Hyundai revealed its new Kona yesterday, but no interior images were attached with the press release. It’s out now, and we get to see the new B-segment SUV on the road in Europe, and its cabin.

To recap, the Kona is 4,165 mm long and 1,800 mm wide, which makes it 129 mm shorter than a Honda HR-V, but 28 mm wider. Its roof is also 55 lower to the ground than the Honda, which should give the Korean a good stance. The wheelbase is 2,600 mm, which is just 10 mm short of space champ HR-V. Boot space is 361 litres, expandable to 1,143 litres with the rear seats folded.

The Kona’s design is its main selling point, and it’s suitably funky. The bold face sports slit-like LED daytime running lights sitting separately above the LED main beams. These flank the new corporate Cascading Grille that made its debut on the new i30. Fog lamps on a narrow lower intake make it three tiers of grilles and lights. The rear adopts the same tiered layout for the lamps. Body “armour” and a two-tone “floating roof” also feature. There will be 10 colour options.

The small SUV can be had with a 2.0 litre MPI Atkinson engine with 149 PS/179 Nm (paired to a six-speed auto, it does 0-100 km/h in 10 seconds and 194 km/h max) or a Gamma 1.6 litre T-GDI with 177 PS, 265 Nm and a seven-speed dual-clutch automatic. Thus equipped, the Kona gets up to 100 km/h in just 7.7 seconds on its way to 210 km/h.

In addition to the 1.6 turbo, Europeans can also opt for the downsized 1.0 litre T-GDI three-cylinder engine with a six-speed manual. This tiny turbo is good for 120PS, 172 Nm, 0-100 km/h in 12 seconds and 181 km/h max. A 1.6 litre turbodiesel (115 PS 6MT, 136 PS 7DCT) will also be available in the continent at a later point.

Different rear suspension systems have been developed for both 2WD and 4WD, to deliver a comfortable ride and “sporty handling” either way. The rear subframe receives new bush structure for the 2WD set-up, with a “high-stiffness” torsion beam, while the 4WD configuration features a dual-arm multi-link system.

The Kona will come with active safety kit such as Forward Collision-Avoidance Assist, which uses a front camera and radar to brake autonomously if needed. Three other systems also use the camera – Lane Keeping Assist, High Beam Assist and Driver Attention Warning to detect fatigue. The radar assists with Blind-Spot Collision Warning and Rear Cross-Traffic Collison Warning.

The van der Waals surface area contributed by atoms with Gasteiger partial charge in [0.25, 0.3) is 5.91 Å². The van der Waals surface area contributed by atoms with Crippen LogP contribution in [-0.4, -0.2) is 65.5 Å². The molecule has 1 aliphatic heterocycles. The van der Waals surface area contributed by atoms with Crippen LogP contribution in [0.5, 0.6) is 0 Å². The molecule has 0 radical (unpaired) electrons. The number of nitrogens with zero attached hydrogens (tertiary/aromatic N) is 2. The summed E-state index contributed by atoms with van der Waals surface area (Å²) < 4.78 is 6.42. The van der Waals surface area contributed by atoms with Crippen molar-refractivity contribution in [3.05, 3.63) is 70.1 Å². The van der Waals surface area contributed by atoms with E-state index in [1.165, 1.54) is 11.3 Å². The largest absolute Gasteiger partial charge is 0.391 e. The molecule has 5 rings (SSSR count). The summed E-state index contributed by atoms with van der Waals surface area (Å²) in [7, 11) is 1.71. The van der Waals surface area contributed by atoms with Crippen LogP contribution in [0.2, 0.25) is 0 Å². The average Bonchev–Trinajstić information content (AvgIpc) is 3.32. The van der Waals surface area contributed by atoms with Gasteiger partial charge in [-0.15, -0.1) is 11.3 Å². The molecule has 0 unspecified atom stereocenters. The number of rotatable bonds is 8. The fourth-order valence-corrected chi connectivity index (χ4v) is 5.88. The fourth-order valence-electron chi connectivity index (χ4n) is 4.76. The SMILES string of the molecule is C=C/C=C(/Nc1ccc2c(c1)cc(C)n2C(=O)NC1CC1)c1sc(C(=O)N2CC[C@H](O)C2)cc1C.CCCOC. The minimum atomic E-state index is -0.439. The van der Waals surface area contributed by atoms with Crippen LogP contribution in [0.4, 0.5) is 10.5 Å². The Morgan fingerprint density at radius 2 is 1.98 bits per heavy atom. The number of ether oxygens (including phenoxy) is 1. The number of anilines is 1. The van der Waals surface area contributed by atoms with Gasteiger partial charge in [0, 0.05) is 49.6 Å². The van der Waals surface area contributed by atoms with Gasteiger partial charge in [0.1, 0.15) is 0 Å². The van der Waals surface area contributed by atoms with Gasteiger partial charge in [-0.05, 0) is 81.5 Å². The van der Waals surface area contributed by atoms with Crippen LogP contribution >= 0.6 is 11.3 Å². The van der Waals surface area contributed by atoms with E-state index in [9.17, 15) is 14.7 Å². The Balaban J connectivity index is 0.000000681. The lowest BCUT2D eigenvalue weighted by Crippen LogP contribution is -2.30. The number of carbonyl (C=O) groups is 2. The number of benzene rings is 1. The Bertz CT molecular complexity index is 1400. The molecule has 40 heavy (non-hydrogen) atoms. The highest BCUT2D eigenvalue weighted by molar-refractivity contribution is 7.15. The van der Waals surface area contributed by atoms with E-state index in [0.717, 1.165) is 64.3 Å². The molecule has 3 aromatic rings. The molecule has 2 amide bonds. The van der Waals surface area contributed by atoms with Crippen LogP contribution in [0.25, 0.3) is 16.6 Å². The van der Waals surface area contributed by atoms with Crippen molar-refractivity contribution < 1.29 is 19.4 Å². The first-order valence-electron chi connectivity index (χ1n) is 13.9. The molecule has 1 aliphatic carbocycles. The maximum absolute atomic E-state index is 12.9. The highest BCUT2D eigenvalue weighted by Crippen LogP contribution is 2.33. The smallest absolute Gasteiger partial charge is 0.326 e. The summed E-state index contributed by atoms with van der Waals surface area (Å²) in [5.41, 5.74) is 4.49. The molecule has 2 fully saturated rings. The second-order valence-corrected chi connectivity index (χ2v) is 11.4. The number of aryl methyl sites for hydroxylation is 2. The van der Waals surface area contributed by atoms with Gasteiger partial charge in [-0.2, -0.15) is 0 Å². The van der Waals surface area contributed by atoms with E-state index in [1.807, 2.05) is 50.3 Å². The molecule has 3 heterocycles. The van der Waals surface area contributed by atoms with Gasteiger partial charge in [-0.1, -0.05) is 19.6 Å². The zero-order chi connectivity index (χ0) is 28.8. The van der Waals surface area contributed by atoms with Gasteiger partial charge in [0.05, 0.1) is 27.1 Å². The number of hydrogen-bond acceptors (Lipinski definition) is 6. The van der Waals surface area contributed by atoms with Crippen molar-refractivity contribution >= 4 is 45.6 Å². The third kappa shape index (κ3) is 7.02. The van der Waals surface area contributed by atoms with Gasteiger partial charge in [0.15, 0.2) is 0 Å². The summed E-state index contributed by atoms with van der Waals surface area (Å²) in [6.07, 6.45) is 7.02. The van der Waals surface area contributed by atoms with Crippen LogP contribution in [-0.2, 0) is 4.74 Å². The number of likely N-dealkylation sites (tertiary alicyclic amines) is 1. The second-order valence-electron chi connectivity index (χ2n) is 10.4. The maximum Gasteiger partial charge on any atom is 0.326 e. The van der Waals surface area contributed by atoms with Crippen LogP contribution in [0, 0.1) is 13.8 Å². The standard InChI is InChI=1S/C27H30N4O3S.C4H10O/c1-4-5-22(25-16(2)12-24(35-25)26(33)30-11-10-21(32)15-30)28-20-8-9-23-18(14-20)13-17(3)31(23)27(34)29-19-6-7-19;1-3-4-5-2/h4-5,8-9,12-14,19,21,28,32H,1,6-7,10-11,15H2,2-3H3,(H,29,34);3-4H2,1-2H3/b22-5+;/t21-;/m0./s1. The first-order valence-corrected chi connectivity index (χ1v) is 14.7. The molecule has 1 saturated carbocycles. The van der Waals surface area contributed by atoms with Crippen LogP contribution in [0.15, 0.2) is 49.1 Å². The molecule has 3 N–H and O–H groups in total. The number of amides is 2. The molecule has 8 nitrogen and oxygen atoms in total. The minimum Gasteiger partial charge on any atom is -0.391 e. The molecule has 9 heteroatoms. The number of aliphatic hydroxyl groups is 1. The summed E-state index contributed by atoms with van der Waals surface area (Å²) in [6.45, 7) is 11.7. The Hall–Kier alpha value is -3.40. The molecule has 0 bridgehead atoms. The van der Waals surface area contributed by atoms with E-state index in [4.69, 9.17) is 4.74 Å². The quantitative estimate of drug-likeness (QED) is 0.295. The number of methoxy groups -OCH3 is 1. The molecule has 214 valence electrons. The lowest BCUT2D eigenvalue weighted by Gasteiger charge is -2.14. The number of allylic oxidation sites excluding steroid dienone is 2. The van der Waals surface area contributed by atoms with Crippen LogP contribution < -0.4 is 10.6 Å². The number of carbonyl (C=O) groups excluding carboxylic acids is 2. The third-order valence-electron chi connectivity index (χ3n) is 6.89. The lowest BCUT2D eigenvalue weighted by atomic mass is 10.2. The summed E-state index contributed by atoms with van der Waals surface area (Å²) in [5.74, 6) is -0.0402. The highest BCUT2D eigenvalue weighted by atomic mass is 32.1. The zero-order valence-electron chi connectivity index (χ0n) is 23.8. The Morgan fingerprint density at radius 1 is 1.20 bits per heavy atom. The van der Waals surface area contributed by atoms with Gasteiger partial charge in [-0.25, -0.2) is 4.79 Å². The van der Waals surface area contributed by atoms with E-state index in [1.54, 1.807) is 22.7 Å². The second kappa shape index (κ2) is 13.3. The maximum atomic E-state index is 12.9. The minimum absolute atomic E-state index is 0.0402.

As you can see here, the interior of the Kona will have stitching and trim that matches the exterior colour. It isn’t as radical as the exterior, but is neat and tidy, with splashes of colour.

The Kona’s new head-up display is a Hyundai first. The Korean brand claims class-leading luminance and a generous eight-inch image size. An optional eight-inch infotainment system integrates all navigation and features, supporting both Apple CarPlay and Android Auto.

The top infotainment system comes with a seven-year free subscription to LIVE services, offering real time weather, traffic and speed camera info, as well as points of interest. A Qi wireless inductive charging pad is optional.

Audiophiles will recognise the name. The Kona can be had with a Krell sound system featuring eight speakers – including two 20 mm tweeters, four 160 mm woofer speakers, one 100 mm centre speaker and a 200 mm subwoofer. The eight-channel amp delivers 45 watts per channel.

As SUVs are all the rage these days, the Kona is an important part of Hyundai’s target to be the leading Asian brand in Europe by 2021. Its larger sibling Tucson is Hyundai’s fastest selling SUV in Europe, with more than 200,000 units moved since its launch in 2015. Like what you see?